Photography by Matthew Noel
Both local folklore and popular media tell us that
Louisiana has always been connected to things eerie.
The writings of horror novelist Anne Rice, set primarily in New Orleans, hint that a vampiric subculture may roam the streets of the old city and its nearby parishes. Similarly, the HBO series “True Blood,” explores a world where blood-suckers live among rural Louisianians.
One of the longstanding traditions in the outlandish and mystical Louisiana is a belief, handed down through folklore and claims of sightings over the years, of scary cryptids: hairy man-beasts that roam the watery morasses and moss-dripping forests of the state.
Louisiana folklore gives us creatures such as the Honey Island Swamp Monster, a lumbering “bigfoot” of St. Tammany Parish; The Grunch Road Monster, a chupacabra-like creature said to roam New Orleans; and Cajun Country’s Rougarou, also known as the Loup Garou, a hairy wolf-man with glowing eyes.
In celebration of the scary creature of local lore and the scads of creatures said to roam neighboring parishes, every October, Houma, Louisiana, hosts Rougarou Fest, an event where ghosts, goblins and spirits of the netherworld gather to eat, drink, parade and socialize.
“The Rougarou Fest is one of the most popular festivals in the Houma area,” said Joey Pierce, communications manager for the Houma Area Convention & Visitors Bureau. “The quirk and character of this festival has the ability to draw in visitors from around the country for one fun-filled weekend in Louisiana’s Bayou Country.
“From traditional Louisiana food to folklore, Louisiana culture is on display at Rougarou Fest,” Pierce said.
The festival is planned this year for October 21 and 22 in downtown Houma. Features include an array of Cajun foods, a parade of haunted creeps and a scary costume contest. Virtually the entire town becomes a scene of fright.
According to Jonathan Foret, executive director of South Louisiana Wetlands Discovery Center, which coordinates Rougarou Fest, Cajun culture is awash in creepiness.
“I think superstition runs in our veins,” Foret said. “As young Cajun children, we grow up hearing stories about mysterious things that have happened along the bayous, and traiteurs that could heal or curse a person.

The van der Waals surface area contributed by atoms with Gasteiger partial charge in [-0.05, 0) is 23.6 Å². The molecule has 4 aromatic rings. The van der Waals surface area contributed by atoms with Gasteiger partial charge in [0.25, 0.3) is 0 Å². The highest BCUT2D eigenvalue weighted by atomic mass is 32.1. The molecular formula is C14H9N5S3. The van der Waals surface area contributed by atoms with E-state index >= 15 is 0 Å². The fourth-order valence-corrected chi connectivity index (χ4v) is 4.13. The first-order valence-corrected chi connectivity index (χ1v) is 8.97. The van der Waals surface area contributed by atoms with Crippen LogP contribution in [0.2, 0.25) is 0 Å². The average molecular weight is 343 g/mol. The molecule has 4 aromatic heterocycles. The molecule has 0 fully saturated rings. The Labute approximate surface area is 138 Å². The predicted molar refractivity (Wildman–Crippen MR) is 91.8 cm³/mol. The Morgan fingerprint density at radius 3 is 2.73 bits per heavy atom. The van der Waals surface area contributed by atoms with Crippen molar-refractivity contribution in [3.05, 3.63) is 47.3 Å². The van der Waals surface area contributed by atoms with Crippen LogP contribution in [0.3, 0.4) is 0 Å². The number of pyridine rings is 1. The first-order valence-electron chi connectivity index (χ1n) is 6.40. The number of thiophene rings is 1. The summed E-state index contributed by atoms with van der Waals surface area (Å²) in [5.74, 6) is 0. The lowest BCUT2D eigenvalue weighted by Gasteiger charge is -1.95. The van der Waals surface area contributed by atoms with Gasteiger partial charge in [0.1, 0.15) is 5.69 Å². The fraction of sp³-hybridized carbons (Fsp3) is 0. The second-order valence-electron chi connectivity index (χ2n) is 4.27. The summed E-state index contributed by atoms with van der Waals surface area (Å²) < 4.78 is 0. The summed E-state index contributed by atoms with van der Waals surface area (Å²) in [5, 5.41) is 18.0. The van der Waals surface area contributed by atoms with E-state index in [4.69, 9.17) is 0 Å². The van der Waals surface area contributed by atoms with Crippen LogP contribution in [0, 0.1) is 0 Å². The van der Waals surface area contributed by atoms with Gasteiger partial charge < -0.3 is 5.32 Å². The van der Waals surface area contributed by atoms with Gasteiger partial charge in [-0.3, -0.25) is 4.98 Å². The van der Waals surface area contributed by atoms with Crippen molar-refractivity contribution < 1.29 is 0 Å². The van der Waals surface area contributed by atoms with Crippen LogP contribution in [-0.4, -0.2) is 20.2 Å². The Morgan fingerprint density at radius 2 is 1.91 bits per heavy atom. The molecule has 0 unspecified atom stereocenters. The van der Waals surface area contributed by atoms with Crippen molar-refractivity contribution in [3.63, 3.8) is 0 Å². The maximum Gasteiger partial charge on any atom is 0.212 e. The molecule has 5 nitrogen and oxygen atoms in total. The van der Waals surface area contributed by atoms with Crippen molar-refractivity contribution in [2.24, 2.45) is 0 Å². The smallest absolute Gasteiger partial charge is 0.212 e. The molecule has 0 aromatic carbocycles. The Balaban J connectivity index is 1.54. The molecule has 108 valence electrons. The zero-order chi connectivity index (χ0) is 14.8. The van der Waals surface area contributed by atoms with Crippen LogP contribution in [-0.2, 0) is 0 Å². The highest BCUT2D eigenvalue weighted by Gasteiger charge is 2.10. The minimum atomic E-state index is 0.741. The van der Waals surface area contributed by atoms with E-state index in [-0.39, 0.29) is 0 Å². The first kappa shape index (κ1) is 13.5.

“These oral traditions are passed down through generations and shared with visitors,” he continued. “I think that has helped to create this spooky reputation for us down the bayou. It also doesn’t hurt that we’ve got lots of alligators, snakes, spiders and tons of other critters that give you the frissons … the chills.
“Sprinkle a little Spanish moss across all of it,” he added, “and you’ve got the perfect setting for a spooky or downright scary tale.”
The most anticipated feature of this event is the fun disguises.
“There have been some really amazing costumes over the years,” Foret said, “but I think some of my favorites have been the Sanderson Sisters from the movie ‘Hocus Pocus,’ and the two young girl ghosts from the movie ‘The Shining.’ The witch costumes are always beautiful, and I really like some of the more traditional ones.
“It may be because I love ‘It’s the Great Pumpkin Charlie Brown,’ but I love seeing kids as ghosts walking around covered in a sheet with two eye holes in it,” he added.
There are a few changes planned for this year.
“Because the festival has grown so much over the past few years, we will be renting a large stage for our live music performers and expanding the footprint of the festival,” Foret said.
New additions for 2017 also include a scavenger hunt and a recycling center partnership with “Keep Louisiana Beautiful.”
“Festival-goers will bring bottles or cans from the festival to the Rougarou Recycling Center to collect tickets and redeem prizes,” Foret said.
Another environmentally conscious addition is a “Rougarou Sweep,” where at the end of the festival, volunteers will wear witch hats and use brooms to clean up after the event. Prizes will be given for the three best decorated hats.
A common theme of caring for the vulnerable, natural world surrounding Houma and south Louisiana runs throughout the event. The goal isn’t just to have a good time, but to raise funds and awareness.
“Let’s talk about what’s really scary, and it has nothing to do with the Rougarou,” Foret said. “Coastal Louisiana could lose 2,250 square miles of land over the next 50 years if we take no action to preserve and protect our coast,” he said. “During those 50 years, Terrebonne Parish could lose 41 percent of its land. If the Rougarou doesn’t have a place to live, neither do we.”
He said The Wetlands Discovery Center works to educate both students and adults on “the challenges we face as a coastal community and the opportunities we have for growth.
“We have so much to celebrate here,” he said, “and the Rougarou Fest gives us an opportunity to celebrate who we are as a people. We want to continue that celebration for as long as possible.
Want to go?
USA Today recently ranked the Rougarou Fest as one of the Top 10 Best Costume Parties in the United States, and the Southeast Tourism Society selected the Rougarou Fest as a Top 20 Event during the month of October out of eleven states in the southeast United States.
For more information, visit RougarouFest.org
or houmatravel .com